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October 2, 2005 - The Formula One Sunday Formula













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Book Wrangler

October 3, 2005

By Bob Patterson

 

There is an Irish sports bar in the neighborhood that, according to a reliable source, has a customer who will, on every other Sunday afternoon, bring in some video tapes of Formula 1 racing and show them for the other patrons to enjoy.

 

Since, we have fulfilled this Summer's quota for strolls along the Ocean Front Walk in Venice, finding the tavern with the automotive themed Sunday entertainment seemed like a pleasant prospect and motivation for a walk in the warm fall sunshine (Indian Summer California style [on Wednesday September 28 it was 83 in afternoon in Santa Monica]) and a chance to slake our thirst with the fine beverage made by the 7-Up folks.

 

We were not exactly sure of the establishment's precise name, so when we came to Washington, we noticed a sports bar a quarter block to the East with a glistening black Magnum PI type Ferrari sitting in front of the place.  We went to investigate.  We asked about the Formula one tapes guy, but were informed by the regulars that I might be searching for another place a block further to the South.

 

When I explained that I was also on a quest to get a Cobra to borrow for short while, one of the patrons suggest that the Ferrari owner would be glad to oblige.  So I asked the fellow if I could borrow the car for two weeks. He said "No."  Then he gave me the directions to the other bar.  Apparently the other drinkers had prompted me into making the request as a means of providing them with some spontaneous entertainment.

 

Unfortunately football season trumps and interrupts the Formula 1 Sunday schedule and so we had to mark the afternoon endeavors in the futile search category.  I did the Arnold impersonation and advised: "I'll be back."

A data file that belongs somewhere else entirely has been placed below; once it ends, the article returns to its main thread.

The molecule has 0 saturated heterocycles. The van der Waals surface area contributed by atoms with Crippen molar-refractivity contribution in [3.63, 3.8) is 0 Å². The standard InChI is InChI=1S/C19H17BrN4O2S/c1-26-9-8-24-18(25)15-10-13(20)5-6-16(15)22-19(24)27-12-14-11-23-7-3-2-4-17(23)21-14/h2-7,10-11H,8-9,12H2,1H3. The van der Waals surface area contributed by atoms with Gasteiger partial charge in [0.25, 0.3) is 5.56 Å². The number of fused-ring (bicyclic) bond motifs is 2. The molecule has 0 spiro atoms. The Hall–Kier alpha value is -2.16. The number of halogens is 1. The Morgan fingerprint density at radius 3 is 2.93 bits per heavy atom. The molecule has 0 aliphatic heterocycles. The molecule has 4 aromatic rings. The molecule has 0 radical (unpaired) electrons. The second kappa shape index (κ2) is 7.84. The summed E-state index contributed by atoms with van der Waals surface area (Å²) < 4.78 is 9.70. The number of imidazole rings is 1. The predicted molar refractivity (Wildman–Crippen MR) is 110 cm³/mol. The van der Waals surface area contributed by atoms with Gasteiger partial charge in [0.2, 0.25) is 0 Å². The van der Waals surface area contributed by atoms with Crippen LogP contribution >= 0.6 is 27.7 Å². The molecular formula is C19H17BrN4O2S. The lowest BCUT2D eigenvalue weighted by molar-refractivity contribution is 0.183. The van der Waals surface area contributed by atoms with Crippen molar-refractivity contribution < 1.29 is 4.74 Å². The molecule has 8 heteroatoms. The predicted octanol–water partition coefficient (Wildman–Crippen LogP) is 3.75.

Walking home, I was very optimistic that the Cobra quest will eventually be successful and so I began to think about contacting the Bob Bondurant School of High Performance Driving – not because I plan to set a speed record for traveling from coast to coast on public roadways (because I don't) – but just to be prepared in case things get a bit "dicey" (as Sterling Moss might put it.)

 

Heck, I know I'm not another Juan Manuel Fangio, but a columnist can dream, can't he?

 

About a dozen years ago, Monk magazine was being produced from a traveling mobile home.  Charles Kurault did TV features for the CBS Evening News from a mobile home before that.  California Connected uses a traveling mobile studio vehicle.  Roadtrip Nation used three big SUV vehicles to launch a triple pronged probe of America.  Recently, the TV program Access Hollywood traveled about in Verizon buses to various cities in the USA.  Their On the Road episodes also included plugs for hotels that had provided accommodations.  (Does that mean that the on camera talent isn't really using the vehicles as their home away from home?)  Locally, a thing called California Connected has run promos that feature a big SUV style vehicle.

 

So why can't a AARP aged gentleman borrow a Cobra (or replica from Factory Five) for a cross country series of "on the road" series of columns?

 

A personal favorite for books about cars (and airplanes) is Aerobooks in Burbank which features a Saturday morning meet-up for car buffs with coffee and doughnuts.

 

Doing the fact finding for this week's column we found an online site that features books about motor sports.

 

We also looked around at Amazon and found some auto oriented books available:

 

Buick: A Complete History by Terry Dunham, Lawrence Gustin, Staff of Automobile Quarterly  ($59.95 Automobile Quarterly Publications)

 

Formula Ferrari by Umberto Zapelloni, and illustrated by Michel Comte  ($30.00 Hodder &  Stoughton)

 

Keith Martin on Collecting Ferrari by Keith Martin, Mike Sheehan and John Apen, and Steve Ahlgrim ($19.95 paperback Motor Books International)

 

The Science of Formula 1 Design: Expert Analysis of the Anatomy of the Modern Grand Prix Car by David Tremayne (32.95 Motorbooks International)

 

The Official Formula 1 Season Review by with a forward by Bernie Ecclestone and edited by Bruce Jones ($34.95 Motorbooks International)